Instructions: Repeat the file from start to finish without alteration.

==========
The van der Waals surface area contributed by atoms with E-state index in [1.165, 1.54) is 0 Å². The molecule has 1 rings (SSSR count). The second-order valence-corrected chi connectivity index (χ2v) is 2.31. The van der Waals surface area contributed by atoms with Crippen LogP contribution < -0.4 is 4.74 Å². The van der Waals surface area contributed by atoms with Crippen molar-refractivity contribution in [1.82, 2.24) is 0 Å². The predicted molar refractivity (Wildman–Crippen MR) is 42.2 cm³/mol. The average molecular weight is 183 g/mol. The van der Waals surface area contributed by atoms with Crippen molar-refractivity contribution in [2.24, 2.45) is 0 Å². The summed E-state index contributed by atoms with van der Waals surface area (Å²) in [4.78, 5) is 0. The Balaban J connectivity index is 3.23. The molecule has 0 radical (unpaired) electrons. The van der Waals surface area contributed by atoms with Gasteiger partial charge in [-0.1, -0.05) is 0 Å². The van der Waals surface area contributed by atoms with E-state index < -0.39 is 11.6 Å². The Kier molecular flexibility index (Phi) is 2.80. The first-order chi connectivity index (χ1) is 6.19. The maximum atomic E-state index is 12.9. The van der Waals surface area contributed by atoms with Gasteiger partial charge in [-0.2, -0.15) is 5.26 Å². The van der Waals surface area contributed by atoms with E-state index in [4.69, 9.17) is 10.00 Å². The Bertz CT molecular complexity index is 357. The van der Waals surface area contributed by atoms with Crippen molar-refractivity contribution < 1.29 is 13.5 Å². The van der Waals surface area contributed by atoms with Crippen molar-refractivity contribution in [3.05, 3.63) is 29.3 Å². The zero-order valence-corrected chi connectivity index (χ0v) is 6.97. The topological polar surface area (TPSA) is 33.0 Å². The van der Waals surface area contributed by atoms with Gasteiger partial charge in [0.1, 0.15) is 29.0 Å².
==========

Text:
The van der Waals surface area contributed by atoms with E-state index in [1.165, 1.54) is 0 Å². The molecule has 1 rings (SSSR count). The second-order valence-corrected chi connectivity index (χ2v) is 2.31. The van der Waals surface area contributed by atoms with Crippen LogP contribution < -0.4 is 4.74 Å². The van der Waals surface area contributed by atoms with Crippen molar-refractivity contribution in [1.82, 2.24) is 0 Å². The predicted molar refractivity (Wildman–Crippen MR) is 42.2 cm³/mol. The average molecular weight is 183 g/mol. The van der Waals surface area contributed by atoms with Crippen molar-refractivity contribution in [2.24, 2.45) is 0 Å². The summed E-state index contributed by atoms with van der Waals surface area (Å²) in [4.78, 5) is 0. The Balaban J connectivity index is 3.23. The molecule has 0 radical (unpaired) electrons. The van der Waals surface area contributed by atoms with Gasteiger partial charge in [-0.1, -0.05) is 0 Å². The van der Waals surface area contributed by atoms with E-state index < -0.39 is 11.6 Å². The Kier molecular flexibility index (Phi) is 2.80. The first-order chi connectivity index (χ1) is 6.19. The maximum atomic E-state index is 12.9. The van der Waals surface area contributed by atoms with Gasteiger partial charge in [-0.2, -0.15) is 5.26 Å². The van der Waals surface area contributed by atoms with E-state index in [4.69, 9.17) is 10.00 Å². The Bertz CT molecular complexity index is 357. The van der Waals surface area contributed by atoms with Crippen molar-refractivity contribution < 1.29 is 13.5 Å². The van der Waals surface area contributed by atoms with Crippen molar-refractivity contribution in [3.05, 3.63) is 29.3 Å². The zero-order valence-corrected chi connectivity index (χ0v) is 6.97. The topological polar surface area (TPSA) is 33.0 Å². The van der Waals surface area contributed by atoms with Gasteiger partial charge in [0.1, 0.15) is 29.0 Å².